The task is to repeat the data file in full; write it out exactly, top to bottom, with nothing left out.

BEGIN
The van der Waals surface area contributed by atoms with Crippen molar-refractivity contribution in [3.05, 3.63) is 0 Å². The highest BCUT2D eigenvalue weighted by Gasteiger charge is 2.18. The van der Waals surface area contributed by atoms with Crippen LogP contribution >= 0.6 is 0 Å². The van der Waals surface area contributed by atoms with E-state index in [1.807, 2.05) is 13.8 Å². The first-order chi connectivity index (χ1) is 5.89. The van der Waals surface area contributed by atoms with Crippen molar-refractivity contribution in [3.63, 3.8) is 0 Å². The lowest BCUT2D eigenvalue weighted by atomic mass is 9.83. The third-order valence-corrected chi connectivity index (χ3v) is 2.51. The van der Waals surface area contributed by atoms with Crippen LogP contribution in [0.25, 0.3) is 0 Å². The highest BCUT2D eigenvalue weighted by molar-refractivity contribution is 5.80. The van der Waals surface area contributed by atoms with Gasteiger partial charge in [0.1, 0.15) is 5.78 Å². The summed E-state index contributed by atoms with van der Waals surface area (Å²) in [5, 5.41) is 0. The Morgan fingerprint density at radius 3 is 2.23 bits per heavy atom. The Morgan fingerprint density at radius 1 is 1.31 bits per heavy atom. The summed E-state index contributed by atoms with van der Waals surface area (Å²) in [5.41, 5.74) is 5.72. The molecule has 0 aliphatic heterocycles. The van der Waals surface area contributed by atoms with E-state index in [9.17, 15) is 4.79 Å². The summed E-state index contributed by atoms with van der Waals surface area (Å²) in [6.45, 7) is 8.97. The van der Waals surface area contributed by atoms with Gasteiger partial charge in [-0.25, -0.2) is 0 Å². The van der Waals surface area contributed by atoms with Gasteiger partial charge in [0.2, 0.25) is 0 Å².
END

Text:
The van der Waals surface area contributed by atoms with Crippen molar-refractivity contribution in [3.05, 3.63) is 0 Å². The highest BCUT2D eigenvalue weighted by Gasteiger charge is 2.18. The van der Waals surface area contributed by atoms with Crippen LogP contribution >= 0.6 is 0 Å². The van der Waals surface area contributed by atoms with E-state index in [1.807, 2.05) is 13.8 Å². The first-order chi connectivity index (χ1) is 5.89. The van der Waals surface area contributed by atoms with Crippen molar-refractivity contribution in [3.63, 3.8) is 0 Å². The lowest BCUT2D eigenvalue weighted by atomic mass is 9.83. The third-order valence-corrected chi connectivity index (χ3v) is 2.51. The van der Waals surface area contributed by atoms with Crippen LogP contribution in [0.25, 0.3) is 0 Å². The highest BCUT2D eigenvalue weighted by molar-refractivity contribution is 5.80. The van der Waals surface area contributed by atoms with Gasteiger partial charge in [0.1, 0.15) is 5.78 Å². The summed E-state index contributed by atoms with van der Waals surface area (Å²) in [5, 5.41) is 0. The Morgan fingerprint density at radius 3 is 2.23 bits per heavy atom. The Morgan fingerprint density at radius 1 is 1.31 bits per heavy atom. The summed E-state index contributed by atoms with van der Waals surface area (Å²) in [5.41, 5.74) is 5.72. The molecule has 0 aliphatic heterocycles. The van der Waals surface area contributed by atoms with E-state index in [9.17, 15) is 4.79 Å². The summed E-state index contributed by atoms with van der Waals surface area (Å²) in [6.45, 7) is 8.97. The van der Waals surface area contributed by atoms with Gasteiger partial charge in [-0.25, -0.2) is 0 Å². The van der Waals surface area contributed by atoms with Gasteiger partial charge in [0.2, 0.25) is 0 Å².